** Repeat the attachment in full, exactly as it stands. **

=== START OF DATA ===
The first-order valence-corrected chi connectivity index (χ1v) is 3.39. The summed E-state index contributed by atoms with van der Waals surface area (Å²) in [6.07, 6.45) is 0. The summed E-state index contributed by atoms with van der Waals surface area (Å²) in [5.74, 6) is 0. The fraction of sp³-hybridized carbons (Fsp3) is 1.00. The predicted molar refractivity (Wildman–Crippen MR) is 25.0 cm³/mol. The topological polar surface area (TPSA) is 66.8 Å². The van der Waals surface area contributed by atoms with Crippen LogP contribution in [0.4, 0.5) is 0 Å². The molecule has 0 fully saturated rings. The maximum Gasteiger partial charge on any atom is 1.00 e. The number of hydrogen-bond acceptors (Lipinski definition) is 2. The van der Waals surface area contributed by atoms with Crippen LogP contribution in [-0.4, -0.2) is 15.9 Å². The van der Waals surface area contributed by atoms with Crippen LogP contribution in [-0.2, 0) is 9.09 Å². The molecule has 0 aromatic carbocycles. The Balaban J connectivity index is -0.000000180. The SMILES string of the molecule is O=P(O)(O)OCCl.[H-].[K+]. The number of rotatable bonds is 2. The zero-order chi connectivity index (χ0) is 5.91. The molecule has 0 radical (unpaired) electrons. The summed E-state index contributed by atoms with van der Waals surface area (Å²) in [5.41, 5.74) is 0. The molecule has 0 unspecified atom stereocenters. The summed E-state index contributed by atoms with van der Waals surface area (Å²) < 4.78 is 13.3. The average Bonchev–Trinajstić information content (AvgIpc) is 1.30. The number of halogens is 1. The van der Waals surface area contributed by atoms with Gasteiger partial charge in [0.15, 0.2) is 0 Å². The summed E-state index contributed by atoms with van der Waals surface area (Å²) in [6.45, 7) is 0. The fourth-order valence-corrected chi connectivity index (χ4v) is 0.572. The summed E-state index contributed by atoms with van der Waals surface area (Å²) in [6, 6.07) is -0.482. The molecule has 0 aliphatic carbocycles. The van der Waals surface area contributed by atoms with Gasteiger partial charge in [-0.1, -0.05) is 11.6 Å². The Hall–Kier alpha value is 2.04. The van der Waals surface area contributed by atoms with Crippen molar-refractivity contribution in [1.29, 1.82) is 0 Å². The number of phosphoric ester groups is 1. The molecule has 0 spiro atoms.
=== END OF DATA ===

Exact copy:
The first-order valence-corrected chi connectivity index (χ1v) is 3.39. The summed E-state index contributed by atoms with van der Waals surface area (Å²) in [6.07, 6.45) is 0. The summed E-state index contributed by atoms with van der Waals surface area (Å²) in [5.74, 6) is 0. The fraction of sp³-hybridized carbons (Fsp3) is 1.00. The predicted molar refractivity (Wildman–Crippen MR) is 25.0 cm³/mol. The topological polar surface area (TPSA) is 66.8 Å². The van der Waals surface area contributed by atoms with Crippen LogP contribution in [0.4, 0.5) is 0 Å². The molecule has 0 fully saturated rings. The maximum Gasteiger partial charge on any atom is 1.00 e. The number of hydrogen-bond acceptors (Lipinski definition) is 2. The van der Waals surface area contributed by atoms with Crippen LogP contribution in [-0.4, -0.2) is 15.9 Å². The van der Waals surface area contributed by atoms with Crippen LogP contribution in [-0.2, 0) is 9.09 Å². The molecule has 0 aromatic carbocycles. The Balaban J connectivity index is -0.000000180. The SMILES string of the molecule is O=P(O)(O)OCCl.[H-].[K+]. The number of rotatable bonds is 2. The zero-order chi connectivity index (χ0) is 5.91. The molecule has 0 radical (unpaired) electrons. The summed E-state index contributed by atoms with van der Waals surface area (Å²) in [5.41, 5.74) is 0. The molecule has 0 unspecified atom stereocenters. The summed E-state index contributed by atoms with van der Waals surface area (Å²) < 4.78 is 13.3. The average Bonchev–Trinajstić information content (AvgIpc) is 1.30. The number of halogens is 1. The van der Waals surface area contributed by atoms with Gasteiger partial charge in [0.15, 0.2) is 0 Å². The summed E-state index contributed by atoms with van der Waals surface area (Å²) in [6.45, 7) is 0. The fourth-order valence-corrected chi connectivity index (χ4v) is 0.572. The summed E-state index contributed by atoms with van der Waals surface area (Å²) in [6, 6.07) is -0.482. The molecule has 0 aliphatic carbocycles. The van der Waals surface area contributed by atoms with Gasteiger partial charge in [-0.1, -0.05) is 11.6 Å². The Hall–Kier alpha value is 2.04. The van der Waals surface area contributed by atoms with Crippen molar-refractivity contribution in [1.29, 1.82) is 0 Å². The number of phosphoric ester groups is 1. The molecule has 0 spiro atoms.